"Sacred music, being a complementary part of the solemn liturgy, participates in the general scope of the liturgy, which is the glory of God and the sanctification and edification of the faithful. It contributes to the decorum and the splendor of the ecclesiastical ceremonies, and since its principal office is to clothe with suitable melody the liturgical text proposed for the understanding of the faithful, its proper aim is to add greater efficacy to the text, in order that through it the faithful may be the more easily moved to devotion and better disposed for the reception of the fruits of grace belonging to the celebration of the most holy mysteries. Sacred music should consequently possess, in the highest degree, the qualities proper to the liturgy, and in particular sanctity and goodness of form, which will spontaneously produce the final quality of universality. It must be holy, and must, therefore, exclude all profanity not only in itself, but in the manner in which it is presented by those who execute it. It must be true art, for otherwise it will be impossible for it to exercise on the minds of those who listen to it that efficacy which the Church aims at obtaining in admitting into her liturgy the art of musical sounds... These qualities are to be found, in the highest degree, in Gregorian Chant, which is, consequently the Chant proper to the Roman Church, the only chant she has inherited from the ancient fathers, which she has jealously guarded for centuries in her liturgical codices, which she directly proposes to the faithful as her own, which she prescribes exclusively for some parts of the liturgy, and which the most recent studies have so happily restored to their integrity and purity. On these grounds Gregorian Chant has always been regarded as the supreme model for sacred music, so that it is fully legitimate to lay down the following rule: the more closely a composition for church approaches in its movement, inspiration and savor the Gregorian form, the more sacred and liturgical it becomes; and the more out of harmony it is with that supreme model, the less worthy it is of the temple." (Pope St. Pius X, "Inter Sollicitudines", 1906)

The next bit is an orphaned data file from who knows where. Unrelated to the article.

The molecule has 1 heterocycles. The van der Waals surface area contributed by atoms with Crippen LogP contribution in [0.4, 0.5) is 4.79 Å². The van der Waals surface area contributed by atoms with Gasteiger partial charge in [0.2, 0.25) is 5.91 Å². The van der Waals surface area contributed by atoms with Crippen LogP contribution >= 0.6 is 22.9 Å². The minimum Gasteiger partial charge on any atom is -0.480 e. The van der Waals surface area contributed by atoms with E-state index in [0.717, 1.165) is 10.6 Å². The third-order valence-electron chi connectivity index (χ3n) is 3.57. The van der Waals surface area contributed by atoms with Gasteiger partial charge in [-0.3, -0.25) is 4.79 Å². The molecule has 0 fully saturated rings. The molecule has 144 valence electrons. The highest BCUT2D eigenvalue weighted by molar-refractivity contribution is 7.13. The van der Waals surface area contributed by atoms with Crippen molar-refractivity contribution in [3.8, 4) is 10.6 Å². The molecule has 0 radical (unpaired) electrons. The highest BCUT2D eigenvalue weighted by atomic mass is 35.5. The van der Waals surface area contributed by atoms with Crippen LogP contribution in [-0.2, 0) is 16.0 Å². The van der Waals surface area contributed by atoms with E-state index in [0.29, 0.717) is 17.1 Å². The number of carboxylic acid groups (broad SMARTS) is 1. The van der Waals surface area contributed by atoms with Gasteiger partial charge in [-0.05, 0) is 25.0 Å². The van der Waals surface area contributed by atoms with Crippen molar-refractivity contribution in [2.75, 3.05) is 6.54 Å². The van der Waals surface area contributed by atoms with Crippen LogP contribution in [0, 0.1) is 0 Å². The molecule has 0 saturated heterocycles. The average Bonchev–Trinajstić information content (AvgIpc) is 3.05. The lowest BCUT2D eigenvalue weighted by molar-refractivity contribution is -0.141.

"It is not permitted to have the chant preceded by long preludes or to interrupt it with intermezzo pieces." (Pope St. Pius X, "Inter Sollicitudines", 1919)

Also See: Gregorian Chant (Latin Mass & Catholic Tradition Section) | Polyphony | Those Admitted to the Choir | Music is at the Service of the Liturgy & Not Vice Versa | Suitable / Unsuitable Music | Sacred Music is Not For the Purpose of Pleasure or Showing Off | Bands Forbidden in Church | Forbidden / Allowed Instruments | Instruments Should Not Oppress Singing | Against Applause / Noise in Church | Misc. / Sacred Music | Beauty & Decorum in the House of God | Reverence | The Latin Language (Latin Mass & Catholic Tradition Section) 

Note: Categories are subjective and may overlap. For more items related to this topic, please review all applicable categories. For more 'Reflections' and for Scripture topics, see links below.

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Instruments Should Not Oppress Singing 

"As the singing should always have the principal place, the organ or other instruments should merely sustain and never oppress it." (Pope St. Pius X, "Inter Sollicitudines", 1918)

 Also See: Bands Forbidden in Church | Forbidden / Allowed Instruments | Music is at the Service of the Liturgy & Not Vice Versa | Suitable / Unsuitable Music | Gregorian Chant | Polyphony | Sacred Music is Not For the Purpose of Pleasure or Showing Off | Those Admitted to the Choir | Against Applause / Noise in Church | Misc. / Sacred Music | Beauty & Decorum in the House of God | Reverence